5 Disgraceful Horror Sequels!!! - Bloody Disgusting
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5 Disgraceful Horror Sequels!!!



Last week I wrote a post called 5 Reasons Gremlins 2 Is A Masterpiece, and I often talk about my love for some of the Friday The 13th, Halloween and NOES sequels, so you know I’m not a hater when it comes to franchises. Not only do I have few hangups about sequels, I’m even looking forward to the NEXT Friday The 13th film – which is a sequel to a remake. I’m no snob when it comes to this stuff, I’ll take it when I can get it.

But the fact remains that a good deal of horror sequels (and sequels in general) are pretty terrible. So here I’m going to get started on what will surely be an ongoing and easily updated series of lists regarding secondary installments that betray key elements of what made the originals so great. I’m going to try to avoid stuff that’s merely disappointing and focus on films that really twist the knife into the back of the fans.

Head below for 5 Disgraceful Horror Sequels!!!


We’re talking a fairly precipitous drop in quality when you compare Poltergiest III to even Poltergeist II, much less the original film. While the cast tries their best with what they’re given – there’s no rescuing this high-rise bound tale of horror. Even if the conceptual well hadn’t already run dry, this type of story works much better in suburbia.

THE FLY II (1989)

I remember liking this as a kid (I was a big Daphne Zuniga fan so there was a “moment” here that was revelatory for me) and it’s actually not a terrible film (according to a revisit I made about 5 years ago). Of course, it’s not a good movie either but the actual insult is that it was made AT ALL. Cronenberg’s film is the most singular, classic piece of body horror I can think of – why f*ck with it by trying to tell a needless story about Brundle’s son? As much as I dig the fact that the bad guy is thrown in the pit at the end (instead of those poor Golden Retrievers), I don’t see how you can watch The Fly II and think it compares in any way, shape or form to the 1986 film.


This one is tough (no matter which title you’re using – it’s also called American Psycho II: All American Girl). On the one hand, it’s horrible and completely spits in the face of the original Mary Harron film. On the other hand, it wasn’t actually meant to be a sequel or have anything to do with Amercian Psycho. Do we give it a pass on that account? Hell no. It has the title, it has to bear the cross. Plus, they added a scene at the beginning that shows the aftermath of what appears to be an 8 year old Mila Kunis killing Patrick Bateman. Kunis is actually okay in the film and, as a fan of hers, I’m glad she survived this trainwreck.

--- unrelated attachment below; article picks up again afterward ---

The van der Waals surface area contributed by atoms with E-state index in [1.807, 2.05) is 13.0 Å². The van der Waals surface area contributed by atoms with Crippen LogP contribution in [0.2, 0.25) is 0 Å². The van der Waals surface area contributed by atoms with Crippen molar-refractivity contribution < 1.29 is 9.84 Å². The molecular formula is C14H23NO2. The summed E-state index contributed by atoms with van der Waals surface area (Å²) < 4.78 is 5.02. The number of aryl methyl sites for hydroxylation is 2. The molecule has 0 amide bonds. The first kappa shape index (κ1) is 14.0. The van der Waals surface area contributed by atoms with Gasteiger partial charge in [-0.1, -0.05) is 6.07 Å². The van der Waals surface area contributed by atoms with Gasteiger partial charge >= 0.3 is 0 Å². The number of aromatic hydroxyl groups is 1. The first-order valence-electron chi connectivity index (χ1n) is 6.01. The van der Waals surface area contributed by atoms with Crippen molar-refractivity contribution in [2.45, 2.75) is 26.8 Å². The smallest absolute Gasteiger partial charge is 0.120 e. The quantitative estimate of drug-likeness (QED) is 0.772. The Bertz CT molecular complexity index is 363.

I almost didn’t include this one because it’s discussed so often it’s like shooting fish in a barrel (not proud of that pun either), but the fact is that it’s such a disrespectful assault on the original Jaws (not to mention the Brody family) I had to bring it up. We can talk until the cows come home about the fact that the shark follows Ellen to Jamaica, roars, stands up in the water and seems to spontaneously explode. I could make further mention of the vast amount of technical goofs as well. But the main insult is just that the spirit of the thing is so poisonous. When you’re jumping through such ridiculous hoops just to fabricate enough story to make a sequel, you know you’re doing it for the wrong reasons.


I know, I know. I actually caught a lot of flak for placing this so low on my “Elm Street Rankings,” but I just can’t get past how far the tone of this film drifts away from Craven’s original intent. I know it was an “in the family” old school New Line production and that a lot of people involved with the film, including writer/director Rachel Talalay, truly felt an affinity for Krueger and the franchise. But I can’t help myself, when I see Freddy flying around like a witch, rushing spikes into frame a la Wile E.Coyote or wearing a Nintendo Power Glove – I check out. The film has a lot of interesting ideas, I’ll give it credit for that. But I can’t even begin to figure out how you’d make an Elm Street movie with its heart further removed from the original than this one.